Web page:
Blending transparency & security – A crucial feature of Estonia’s digital infrastructure is block-chain technology, which keeps a transparent public record of events. Some information, such as business and land-registry, are publicly available. This promotes societal openness. However, citizens own all the private data recorded about them, and they can always see who has enquired information about them. Improperly peeping at secure data is a criminal offense. For example, anytime anyone glances at a person’s medical record, that look is recorded and reported; if it’s not an authorized doctor, you can pursue the offender6. Finally, no digital system is immune from all security issues, but the Estonian government fights back with transparency. In 2017 scientists discovered a theoretical security flaw in the chip of digital identity cards, but rather than stealthily avoiding the issue, the Estonian government went public immediately and called for private-public collaboration to resolve the issue7.
All in all, Estonia’s digital republic provides an inspiring vision of how citizens can benefit from governments who win in the digital age. It requires serious trust built on transparency and security, but the endless benefits have only just begun to be explored and realized.
1 – Ben Hammersley, “Concerned about Brexit? Why not Become an e-Resident of Estonia?”, Wired, March 27th, 2017, http://www.wired.co.uk/article/estonia-e-resident
2 – https://e-estonia.com/solutions/e-identity/
3 – https://e-estonia.com/solutions/e-identity/e-residency
4 – The 2017 Digital Evolution Index, The Tufts University Fletcher School and MasterCard, https://globalrisk.mastercard.com/wp-content/uploads/2017/07/Mastercard_DigitalTrust_PDFPrint_FINAL_AG.pdf
5 – Joyce Shen, “e-Estonia: The Power and Potential of Digital Identity,” Thomson Reuters, December 20th, 2016, https://blogs.thomsonreuters.com/answerson/e-estonia-power-potential-digital-identity/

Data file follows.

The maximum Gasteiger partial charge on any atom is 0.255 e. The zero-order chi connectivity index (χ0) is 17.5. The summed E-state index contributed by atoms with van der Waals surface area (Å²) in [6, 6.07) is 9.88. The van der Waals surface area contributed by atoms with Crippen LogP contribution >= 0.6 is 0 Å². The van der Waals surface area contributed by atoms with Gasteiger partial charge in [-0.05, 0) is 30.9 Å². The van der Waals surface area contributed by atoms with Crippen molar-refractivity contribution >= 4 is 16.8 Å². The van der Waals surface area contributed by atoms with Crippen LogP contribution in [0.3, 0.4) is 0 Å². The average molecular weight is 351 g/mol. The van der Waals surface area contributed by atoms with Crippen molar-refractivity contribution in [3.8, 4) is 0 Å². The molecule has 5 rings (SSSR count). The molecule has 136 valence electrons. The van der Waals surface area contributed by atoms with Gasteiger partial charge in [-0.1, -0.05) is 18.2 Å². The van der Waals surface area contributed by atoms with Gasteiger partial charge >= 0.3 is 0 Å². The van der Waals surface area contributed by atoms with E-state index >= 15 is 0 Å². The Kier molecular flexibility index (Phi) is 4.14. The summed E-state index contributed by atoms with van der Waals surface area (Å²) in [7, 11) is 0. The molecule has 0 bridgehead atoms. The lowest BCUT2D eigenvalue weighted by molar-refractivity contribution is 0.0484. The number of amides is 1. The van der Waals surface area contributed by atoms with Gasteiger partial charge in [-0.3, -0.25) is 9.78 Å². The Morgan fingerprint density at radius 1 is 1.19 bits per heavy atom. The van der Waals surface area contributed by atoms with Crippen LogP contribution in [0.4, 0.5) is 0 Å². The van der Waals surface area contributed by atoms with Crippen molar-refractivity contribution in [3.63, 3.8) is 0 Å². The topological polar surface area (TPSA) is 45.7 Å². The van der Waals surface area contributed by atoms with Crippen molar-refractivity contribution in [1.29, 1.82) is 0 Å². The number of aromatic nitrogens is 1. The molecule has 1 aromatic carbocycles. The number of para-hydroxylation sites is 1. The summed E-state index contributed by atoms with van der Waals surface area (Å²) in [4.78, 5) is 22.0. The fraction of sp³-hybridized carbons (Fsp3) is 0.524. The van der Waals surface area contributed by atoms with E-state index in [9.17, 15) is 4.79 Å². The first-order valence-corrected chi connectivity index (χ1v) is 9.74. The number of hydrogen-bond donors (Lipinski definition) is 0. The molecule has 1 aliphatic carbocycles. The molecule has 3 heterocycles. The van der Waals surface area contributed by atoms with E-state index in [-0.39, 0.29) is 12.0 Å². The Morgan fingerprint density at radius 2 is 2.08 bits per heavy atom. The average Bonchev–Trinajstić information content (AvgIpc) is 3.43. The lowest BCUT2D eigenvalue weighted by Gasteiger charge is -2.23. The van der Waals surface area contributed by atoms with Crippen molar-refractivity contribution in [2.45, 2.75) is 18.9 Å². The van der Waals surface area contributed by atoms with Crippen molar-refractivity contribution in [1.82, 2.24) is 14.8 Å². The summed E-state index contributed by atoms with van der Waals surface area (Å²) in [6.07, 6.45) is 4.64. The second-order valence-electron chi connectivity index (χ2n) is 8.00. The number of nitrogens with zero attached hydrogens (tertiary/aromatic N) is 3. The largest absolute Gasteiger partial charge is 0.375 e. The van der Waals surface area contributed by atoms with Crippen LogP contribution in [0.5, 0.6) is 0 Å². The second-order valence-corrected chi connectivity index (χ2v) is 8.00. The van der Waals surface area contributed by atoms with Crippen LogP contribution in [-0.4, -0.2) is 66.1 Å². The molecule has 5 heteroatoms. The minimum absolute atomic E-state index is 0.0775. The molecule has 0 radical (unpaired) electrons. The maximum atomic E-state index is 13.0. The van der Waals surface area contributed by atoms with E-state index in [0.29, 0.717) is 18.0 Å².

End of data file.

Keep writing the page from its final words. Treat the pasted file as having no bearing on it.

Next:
6 – Nathan Heller, “Estonia, the Digital Republic,” The New Yorker, December 18th, 2017, https://www.newyorker.com/magazine/2017/12/18/estonia-the-digital-republic
7 – Erik Ehasoo, “Case Study: How Estonia Become the Global Digital Leader and What Businesses Can Learn from it,” Rubiks Digital Blog, September 17th, 2017, https://blog.rubiksdigital.com/how-estonia-became-the-global-digital-leader-83e1ff576f36
Student comments on Estonia: Showcasing the Digital Future of Citizenship
I love you highlighting what Estonia has been doing to punch above its weight class digitally. I’m amazed that the country has thus far been able to avoid a security lapse headline. The most sophisticated security companies in the world have not been above a breach, what makes Estonia immune? Going further, what would the consequences of a breach of such sensitive information mean for its populous?
One of the strongest barriers to widespread information theft is the partitioing of various systems, such that if one is breached, others won’t be accessible through the newly vulnerable system. It appears that Estonia has foregone this safety mechanism in its quest to digitally provide every significant government service. It’s terrifically convenient for citizens, but it also may happen to make it terrifically convenient for someone who is able to breach the system to access the entirety of information rather than a small subset.